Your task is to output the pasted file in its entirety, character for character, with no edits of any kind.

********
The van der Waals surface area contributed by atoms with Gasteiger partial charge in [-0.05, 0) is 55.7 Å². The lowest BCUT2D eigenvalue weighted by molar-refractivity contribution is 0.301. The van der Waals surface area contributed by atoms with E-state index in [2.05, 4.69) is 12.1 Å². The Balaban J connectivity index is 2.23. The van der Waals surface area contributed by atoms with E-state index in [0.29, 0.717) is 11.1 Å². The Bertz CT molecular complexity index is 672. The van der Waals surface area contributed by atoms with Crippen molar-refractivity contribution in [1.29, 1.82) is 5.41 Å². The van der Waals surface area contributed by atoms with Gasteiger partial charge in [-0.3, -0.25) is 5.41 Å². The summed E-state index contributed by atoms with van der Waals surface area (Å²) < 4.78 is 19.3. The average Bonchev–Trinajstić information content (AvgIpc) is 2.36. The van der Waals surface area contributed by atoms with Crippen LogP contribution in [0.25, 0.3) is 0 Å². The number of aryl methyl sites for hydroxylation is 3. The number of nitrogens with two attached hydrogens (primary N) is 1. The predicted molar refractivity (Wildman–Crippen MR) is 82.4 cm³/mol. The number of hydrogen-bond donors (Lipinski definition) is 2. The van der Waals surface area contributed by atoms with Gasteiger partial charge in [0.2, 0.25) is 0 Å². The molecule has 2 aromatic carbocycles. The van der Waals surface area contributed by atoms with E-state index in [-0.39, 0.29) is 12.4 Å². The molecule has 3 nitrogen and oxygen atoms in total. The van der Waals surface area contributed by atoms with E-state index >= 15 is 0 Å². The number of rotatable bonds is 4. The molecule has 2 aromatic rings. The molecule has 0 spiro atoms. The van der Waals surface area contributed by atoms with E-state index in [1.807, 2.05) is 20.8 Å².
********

The van der Waals surface area contributed by atoms with Gasteiger partial charge in [-0.05, 0) is 55.7 Å². The lowest BCUT2D eigenvalue weighted by molar-refractivity contribution is 0.301. The van der Waals surface area contributed by atoms with E-state index in [2.05, 4.69) is 12.1 Å². The Balaban J connectivity index is 2.23. The van der Waals surface area contributed by atoms with E-state index in [0.29, 0.717) is 11.1 Å². The Bertz CT molecular complexity index is 672. The van der Waals surface area contributed by atoms with Crippen molar-refractivity contribution in [1.29, 1.82) is 5.41 Å². The van der Waals surface area contributed by atoms with Gasteiger partial charge in [-0.3, -0.25) is 5.41 Å². The summed E-state index contributed by atoms with van der Waals surface area (Å²) < 4.78 is 19.3. The average Bonchev–Trinajstić information content (AvgIpc) is 2.36. The van der Waals surface area contributed by atoms with Crippen LogP contribution in [0.25, 0.3) is 0 Å². The number of aryl methyl sites for hydroxylation is 3. The number of nitrogens with two attached hydrogens (primary N) is 1. The predicted molar refractivity (Wildman–Crippen MR) is 82.4 cm³/mol. The number of hydrogen-bond donors (Lipinski definition) is 2. The van der Waals surface area contributed by atoms with Gasteiger partial charge in [0.2, 0.25) is 0 Å². The molecule has 2 aromatic carbocycles. The van der Waals surface area contributed by atoms with E-state index in [-0.39, 0.29) is 12.4 Å². The molecule has 3 nitrogen and oxygen atoms in total. The van der Waals surface area contributed by atoms with E-state index >= 15 is 0 Å². The number of rotatable bonds is 4. The molecule has 2 aromatic rings. The molecule has 0 spiro atoms. The van der Waals surface area contributed by atoms with E-state index in [1.807, 2.05) is 20.8 Å².